An award-winning short film director was attacked and killed Wednesday by a "huge" shark off New Zealand in a bloody attack being blaming on a great white.
Police Inspector Shawn Rutene said in a statement that the swimmer, identified by his family as Adam Strange, was about 220 yards offshore when the shark attacked. He said police in inflatable lifesaving boats shot at the shark, which they estimated was 12 to 14 feet long.
"It rolled over and disappeared," Rutene said.
Pio Mose told The New Zealand Herald he watched the attack while fishing on nearby rocks. Mose said he saw the "huge" shark attack the victim, who was swimming alone from the bay back to the beach, about 50 yards from where Mose was standing.
Mose said the man struggled with the shark and it swam away -- but quickly returned. He said three or four other sharks came to the area after the second attack.
"I yelled at him to swim to the rocks. There was blood everywhere," Mose told the Herald. "The water was red. It's pretty scary... All I was thinking was I wanted to jump in the water and help, but I didn't want to get attacked by a shark too."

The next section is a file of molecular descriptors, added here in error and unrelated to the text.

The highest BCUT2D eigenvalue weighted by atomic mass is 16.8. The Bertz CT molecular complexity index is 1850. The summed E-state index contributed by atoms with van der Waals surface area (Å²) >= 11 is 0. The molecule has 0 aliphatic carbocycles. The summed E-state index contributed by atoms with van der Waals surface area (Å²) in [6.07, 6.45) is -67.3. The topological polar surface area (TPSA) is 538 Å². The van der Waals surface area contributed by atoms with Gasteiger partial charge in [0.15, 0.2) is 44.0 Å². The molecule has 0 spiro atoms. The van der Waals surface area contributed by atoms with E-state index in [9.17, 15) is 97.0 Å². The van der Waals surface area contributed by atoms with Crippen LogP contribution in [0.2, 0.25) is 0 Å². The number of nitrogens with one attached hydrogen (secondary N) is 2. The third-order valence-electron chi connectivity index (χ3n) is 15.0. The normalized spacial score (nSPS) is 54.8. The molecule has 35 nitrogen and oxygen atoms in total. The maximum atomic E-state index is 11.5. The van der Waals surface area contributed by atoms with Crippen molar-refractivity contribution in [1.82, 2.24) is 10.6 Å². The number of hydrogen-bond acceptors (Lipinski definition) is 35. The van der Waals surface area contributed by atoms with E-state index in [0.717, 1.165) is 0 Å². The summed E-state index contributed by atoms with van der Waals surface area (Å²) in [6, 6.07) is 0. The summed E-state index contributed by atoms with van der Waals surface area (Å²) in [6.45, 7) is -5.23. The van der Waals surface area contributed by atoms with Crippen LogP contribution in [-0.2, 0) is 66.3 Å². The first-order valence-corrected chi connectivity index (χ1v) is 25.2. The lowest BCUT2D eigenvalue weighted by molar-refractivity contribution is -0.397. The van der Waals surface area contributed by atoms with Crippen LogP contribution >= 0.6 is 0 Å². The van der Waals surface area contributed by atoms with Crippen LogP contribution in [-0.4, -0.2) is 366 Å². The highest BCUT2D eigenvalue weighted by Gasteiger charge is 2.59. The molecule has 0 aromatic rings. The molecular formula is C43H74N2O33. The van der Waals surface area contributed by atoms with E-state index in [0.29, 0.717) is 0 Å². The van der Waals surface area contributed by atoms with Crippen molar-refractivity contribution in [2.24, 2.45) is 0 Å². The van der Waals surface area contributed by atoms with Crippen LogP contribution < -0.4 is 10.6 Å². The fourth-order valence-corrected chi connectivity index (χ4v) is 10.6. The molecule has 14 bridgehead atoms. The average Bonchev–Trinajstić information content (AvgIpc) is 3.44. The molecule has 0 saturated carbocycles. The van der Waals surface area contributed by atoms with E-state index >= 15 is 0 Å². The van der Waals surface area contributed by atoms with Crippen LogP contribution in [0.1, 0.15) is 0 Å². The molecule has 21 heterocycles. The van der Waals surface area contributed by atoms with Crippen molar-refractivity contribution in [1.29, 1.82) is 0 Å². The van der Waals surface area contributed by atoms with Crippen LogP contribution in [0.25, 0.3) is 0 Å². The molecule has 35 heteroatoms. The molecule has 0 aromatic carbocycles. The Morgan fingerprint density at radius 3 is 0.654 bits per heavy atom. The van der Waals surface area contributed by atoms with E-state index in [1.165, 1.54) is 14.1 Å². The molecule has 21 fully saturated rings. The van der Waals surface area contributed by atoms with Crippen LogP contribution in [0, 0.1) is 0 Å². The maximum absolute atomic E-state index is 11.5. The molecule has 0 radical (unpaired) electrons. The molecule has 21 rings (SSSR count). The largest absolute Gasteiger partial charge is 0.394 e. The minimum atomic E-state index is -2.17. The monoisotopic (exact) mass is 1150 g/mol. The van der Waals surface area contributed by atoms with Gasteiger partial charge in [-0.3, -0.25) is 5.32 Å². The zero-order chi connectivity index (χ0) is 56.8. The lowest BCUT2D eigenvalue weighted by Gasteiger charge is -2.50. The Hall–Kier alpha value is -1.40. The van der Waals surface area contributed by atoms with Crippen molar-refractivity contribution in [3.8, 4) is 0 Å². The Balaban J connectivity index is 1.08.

The body was later retrieved. Muriwai Beach near Auckland was closed after the fatal attack.
The family of Strange, 46, released a statement calling the married father of one "a glorious and great father, husband and friend." His website says his films, including Aphrodite's Farm, have been featured at numerous international festivals.
Shark expert Malcolm Francis told One News that based on the reports it is likely the attack was by a great white shark. Clinton Duffy, a shark expert with the Department of Conservation, said New Zealand is a hotspot for great white sharks, and other potentially lethal species also inhabit the waters.
Attacks are rare. Duffy estimated that only 12 to 14 people have been killed by sharks in New Zealand since record-keeping began in the 1830s.
Around the world, sharks attacked humans 80 times last year, and seven people were killed, according to the University of Florida's International Shark Attack File. The death toll was lower than it was in 2011 but higher than the average of 4.4 from 2001 to 2010.